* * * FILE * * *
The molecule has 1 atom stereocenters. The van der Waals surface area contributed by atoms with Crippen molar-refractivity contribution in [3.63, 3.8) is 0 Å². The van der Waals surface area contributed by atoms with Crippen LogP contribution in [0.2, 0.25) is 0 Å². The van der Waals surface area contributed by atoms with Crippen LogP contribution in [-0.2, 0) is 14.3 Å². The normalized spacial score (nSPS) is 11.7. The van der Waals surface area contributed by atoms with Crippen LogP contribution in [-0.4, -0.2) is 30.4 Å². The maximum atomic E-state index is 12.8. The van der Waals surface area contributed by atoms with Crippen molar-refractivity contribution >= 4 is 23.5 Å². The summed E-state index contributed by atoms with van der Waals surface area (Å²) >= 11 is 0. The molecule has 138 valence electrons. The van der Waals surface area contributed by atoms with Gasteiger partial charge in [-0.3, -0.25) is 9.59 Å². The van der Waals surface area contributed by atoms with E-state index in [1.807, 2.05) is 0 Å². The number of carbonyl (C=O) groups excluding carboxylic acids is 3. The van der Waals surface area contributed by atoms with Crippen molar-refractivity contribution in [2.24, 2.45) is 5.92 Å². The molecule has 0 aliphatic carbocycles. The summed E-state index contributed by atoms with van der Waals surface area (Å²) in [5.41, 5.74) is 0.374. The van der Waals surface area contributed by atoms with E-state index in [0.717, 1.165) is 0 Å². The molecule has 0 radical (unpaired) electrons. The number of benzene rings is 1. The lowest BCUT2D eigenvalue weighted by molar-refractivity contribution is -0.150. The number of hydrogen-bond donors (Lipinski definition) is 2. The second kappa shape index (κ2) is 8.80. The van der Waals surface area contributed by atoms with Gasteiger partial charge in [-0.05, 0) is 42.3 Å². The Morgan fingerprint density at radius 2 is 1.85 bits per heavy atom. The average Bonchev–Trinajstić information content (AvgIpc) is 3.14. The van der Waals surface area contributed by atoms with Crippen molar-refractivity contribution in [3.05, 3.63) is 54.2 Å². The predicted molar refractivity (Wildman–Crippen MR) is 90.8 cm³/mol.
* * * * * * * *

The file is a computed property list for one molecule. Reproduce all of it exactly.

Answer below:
The molecule has 1 atom stereocenters. The van der Waals surface area contributed by atoms with Crippen molar-refractivity contribution in [3.63, 3.8) is 0 Å². The van der Waals surface area contributed by atoms with Crippen LogP contribution in [0.2, 0.25) is 0 Å². The van der Waals surface area contributed by atoms with Crippen LogP contribution in [-0.2, 0) is 14.3 Å². The normalized spacial score (nSPS) is 11.7. The van der Waals surface area contributed by atoms with Crippen LogP contribution in [-0.4, -0.2) is 30.4 Å². The maximum atomic E-state index is 12.8. The van der Waals surface area contributed by atoms with Crippen molar-refractivity contribution >= 4 is 23.5 Å². The summed E-state index contributed by atoms with van der Waals surface area (Å²) >= 11 is 0. The molecule has 138 valence electrons. The van der Waals surface area contributed by atoms with Gasteiger partial charge in [-0.3, -0.25) is 9.59 Å². The van der Waals surface area contributed by atoms with E-state index in [1.807, 2.05) is 0 Å². The number of carbonyl (C=O) groups excluding carboxylic acids is 3. The van der Waals surface area contributed by atoms with Crippen molar-refractivity contribution in [2.24, 2.45) is 5.92 Å². The molecule has 0 aliphatic carbocycles. The summed E-state index contributed by atoms with van der Waals surface area (Å²) in [5.41, 5.74) is 0.374. The van der Waals surface area contributed by atoms with E-state index in [0.717, 1.165) is 0 Å². The molecule has 0 radical (unpaired) electrons. The number of benzene rings is 1. The lowest BCUT2D eigenvalue weighted by molar-refractivity contribution is -0.150. The number of hydrogen-bond donors (Lipinski definition) is 2. The second kappa shape index (κ2) is 8.80. The van der Waals surface area contributed by atoms with Gasteiger partial charge in [-0.05, 0) is 42.3 Å². The Morgan fingerprint density at radius 2 is 1.85 bits per heavy atom. The average Bonchev–Trinajstić information content (AvgIpc) is 3.14. The van der Waals surface area contributed by atoms with Crippen molar-refractivity contribution in [3.05, 3.63) is 54.2 Å². The predicted molar refractivity (Wildman–Crippen MR) is 90.8 cm³/mol.